LAYING IN THE WEEDS  Performers don't really come alive 'til showtime. The whole day can be spent in going through the motions of getting there, etc., but they're also saving their chops for the show. I know. It looks lazy. I consider it an art form. If you're dedicated in your preparation, and many working performers are, you'll discover that there is really little time for anything else.

BLINDNESS  Performing songwriters often exhibit a surprising ignorance about the quality of their material. Their belief is that the music is either wonderful beyond all possible understanding and anyone who doesn't agree is nuts, or that it is terrible and not worth performing or even finishing. It takes the objectivity that time brings and the learning to perform the piece, the making it your own, even if (especially if) it is your own, before you can see it for what it is.

FOCUS  Many touring musicians can't seem to write on the road. They say they can get title ideas and write down little half-baked things on napkins in restaurants and bars, but unless it's a song about the road (and Lord knows we need another one of those!), it doesn't seem to happen. For myself, I have to be someplace where I can take most everything for granted, like home in bed, before I can focus on a song.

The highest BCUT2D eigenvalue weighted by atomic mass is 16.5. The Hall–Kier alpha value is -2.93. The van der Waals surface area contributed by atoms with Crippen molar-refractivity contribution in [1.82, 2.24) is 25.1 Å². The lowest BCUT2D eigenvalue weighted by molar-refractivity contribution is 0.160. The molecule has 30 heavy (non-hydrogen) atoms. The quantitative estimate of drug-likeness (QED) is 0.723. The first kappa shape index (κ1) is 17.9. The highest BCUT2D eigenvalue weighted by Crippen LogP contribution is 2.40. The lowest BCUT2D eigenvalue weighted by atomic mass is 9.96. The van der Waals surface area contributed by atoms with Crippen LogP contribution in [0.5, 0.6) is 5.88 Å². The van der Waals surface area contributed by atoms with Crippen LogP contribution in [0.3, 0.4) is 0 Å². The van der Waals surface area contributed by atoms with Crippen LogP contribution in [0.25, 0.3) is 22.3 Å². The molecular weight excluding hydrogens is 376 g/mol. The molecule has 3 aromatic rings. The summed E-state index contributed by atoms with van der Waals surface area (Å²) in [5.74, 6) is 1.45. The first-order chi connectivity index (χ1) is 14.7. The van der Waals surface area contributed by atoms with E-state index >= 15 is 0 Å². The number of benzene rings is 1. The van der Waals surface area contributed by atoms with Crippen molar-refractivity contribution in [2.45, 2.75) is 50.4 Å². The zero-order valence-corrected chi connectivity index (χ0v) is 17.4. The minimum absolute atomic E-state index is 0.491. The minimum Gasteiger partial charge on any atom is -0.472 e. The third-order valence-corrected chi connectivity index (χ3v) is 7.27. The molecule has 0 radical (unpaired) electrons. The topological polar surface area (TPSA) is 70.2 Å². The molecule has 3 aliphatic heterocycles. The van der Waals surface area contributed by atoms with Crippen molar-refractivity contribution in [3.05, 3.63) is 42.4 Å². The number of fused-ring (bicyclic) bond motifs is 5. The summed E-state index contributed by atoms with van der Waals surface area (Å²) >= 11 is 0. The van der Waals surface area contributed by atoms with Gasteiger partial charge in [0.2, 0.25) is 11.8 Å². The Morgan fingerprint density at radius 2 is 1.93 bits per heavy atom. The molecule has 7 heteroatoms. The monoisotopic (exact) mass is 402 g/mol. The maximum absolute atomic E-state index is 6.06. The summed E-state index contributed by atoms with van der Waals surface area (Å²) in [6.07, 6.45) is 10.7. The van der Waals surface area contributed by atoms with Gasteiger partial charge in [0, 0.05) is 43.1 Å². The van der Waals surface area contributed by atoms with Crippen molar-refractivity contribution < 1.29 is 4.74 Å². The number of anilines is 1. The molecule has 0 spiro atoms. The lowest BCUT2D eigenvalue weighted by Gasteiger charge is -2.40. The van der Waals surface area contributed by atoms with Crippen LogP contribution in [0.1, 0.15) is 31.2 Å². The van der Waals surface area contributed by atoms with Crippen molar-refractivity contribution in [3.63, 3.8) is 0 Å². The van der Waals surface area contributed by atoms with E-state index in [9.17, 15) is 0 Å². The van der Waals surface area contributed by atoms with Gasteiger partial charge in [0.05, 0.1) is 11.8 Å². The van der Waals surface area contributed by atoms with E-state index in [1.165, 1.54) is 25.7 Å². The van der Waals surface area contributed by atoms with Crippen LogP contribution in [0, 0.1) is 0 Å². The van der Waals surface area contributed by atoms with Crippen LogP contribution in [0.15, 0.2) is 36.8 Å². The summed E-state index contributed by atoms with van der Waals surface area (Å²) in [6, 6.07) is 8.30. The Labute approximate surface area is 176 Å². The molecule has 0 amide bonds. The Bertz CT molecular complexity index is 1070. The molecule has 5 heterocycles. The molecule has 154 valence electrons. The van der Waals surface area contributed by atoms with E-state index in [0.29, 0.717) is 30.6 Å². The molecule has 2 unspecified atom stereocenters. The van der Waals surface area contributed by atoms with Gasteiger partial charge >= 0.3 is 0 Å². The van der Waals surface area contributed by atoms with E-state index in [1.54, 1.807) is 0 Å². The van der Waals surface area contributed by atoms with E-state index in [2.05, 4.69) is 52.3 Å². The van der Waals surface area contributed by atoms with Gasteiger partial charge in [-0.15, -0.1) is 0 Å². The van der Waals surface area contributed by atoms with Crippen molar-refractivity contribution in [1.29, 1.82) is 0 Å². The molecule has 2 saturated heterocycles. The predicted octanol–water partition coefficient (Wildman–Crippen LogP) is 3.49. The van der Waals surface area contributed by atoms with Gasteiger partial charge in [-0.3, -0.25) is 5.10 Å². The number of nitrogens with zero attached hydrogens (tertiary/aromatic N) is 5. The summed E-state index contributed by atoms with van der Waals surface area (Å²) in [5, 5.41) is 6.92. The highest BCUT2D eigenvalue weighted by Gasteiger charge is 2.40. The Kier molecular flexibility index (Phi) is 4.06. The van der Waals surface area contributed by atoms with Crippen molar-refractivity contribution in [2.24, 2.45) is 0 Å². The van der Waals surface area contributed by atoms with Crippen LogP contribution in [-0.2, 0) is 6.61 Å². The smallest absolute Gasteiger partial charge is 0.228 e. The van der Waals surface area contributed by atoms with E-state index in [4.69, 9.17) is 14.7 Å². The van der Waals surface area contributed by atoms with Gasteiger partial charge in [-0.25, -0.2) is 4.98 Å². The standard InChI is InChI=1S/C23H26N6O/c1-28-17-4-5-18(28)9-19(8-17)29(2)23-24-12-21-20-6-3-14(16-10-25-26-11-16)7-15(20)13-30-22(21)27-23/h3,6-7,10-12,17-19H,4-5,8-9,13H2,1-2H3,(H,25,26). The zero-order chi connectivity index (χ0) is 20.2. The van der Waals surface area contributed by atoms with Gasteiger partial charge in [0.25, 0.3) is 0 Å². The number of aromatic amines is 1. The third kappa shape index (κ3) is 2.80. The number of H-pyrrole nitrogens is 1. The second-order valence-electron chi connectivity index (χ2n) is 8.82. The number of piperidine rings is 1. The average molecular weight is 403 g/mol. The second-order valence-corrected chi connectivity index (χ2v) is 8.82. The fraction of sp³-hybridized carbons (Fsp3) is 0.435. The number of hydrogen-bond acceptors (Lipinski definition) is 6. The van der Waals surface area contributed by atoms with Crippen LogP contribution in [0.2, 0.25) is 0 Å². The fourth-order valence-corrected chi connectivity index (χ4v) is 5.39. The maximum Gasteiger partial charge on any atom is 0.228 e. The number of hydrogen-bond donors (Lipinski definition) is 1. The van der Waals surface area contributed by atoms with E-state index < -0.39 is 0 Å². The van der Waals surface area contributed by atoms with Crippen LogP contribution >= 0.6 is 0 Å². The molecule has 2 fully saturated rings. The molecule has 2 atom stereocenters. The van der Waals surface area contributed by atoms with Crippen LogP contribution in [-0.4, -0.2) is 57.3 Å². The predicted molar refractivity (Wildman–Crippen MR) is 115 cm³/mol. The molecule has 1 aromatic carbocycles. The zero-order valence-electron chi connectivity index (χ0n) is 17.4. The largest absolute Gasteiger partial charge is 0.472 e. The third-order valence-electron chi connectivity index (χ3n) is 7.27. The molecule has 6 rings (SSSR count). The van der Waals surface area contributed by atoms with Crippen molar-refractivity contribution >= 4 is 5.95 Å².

STAGE PRESENCE  is the opposite of stage fright. If there is a book about how to have charisma, I'm sure it would include learning how to stay out of your own way—how to lose yourself in your work.

THE JUDGE  You can get your feelings hurt on a stage. You've invested a lot of yourself in this by now. A bad night can be hard to get over when you're feeling like another "wouldbe hasbeen." It is true that you are your own worst critic. Eventually you learn to take it with "a grain of salt and a tab of acid" as we used to say, (see "Gigs From Hell"). You know, sometimes it just doesn't happen.

Also, even though I have always believed that if I'm not into it, they can't be, there are times when the audience has a completely different take on the show than I. It's amazing to hear, when I thought it was all falling apart, that the crowd loved it; and even stranger, when I think I'm really happening, and they just sit there. Another magic moment in show biz.

THE JURY  There seems to be a prejudice among writers and their fans these days that says "If you didn't write it, then your version is not the definitive one. In fact, your version is a ripoff." But consider this. No one would approach Andres Segovia or Glen Gould (or Nuryev, or Jack Nicholson for that matter) and say, "What a tremendous performance! That's not yours though, is it?" Even my son will occasionally say, "Dad, did you make that up?" If I say "No," he'll shrug and say "Oh," and walk away. Writing and performing are two distinct and separate art forms, both life-long pursuits, and rarely equally present in one person.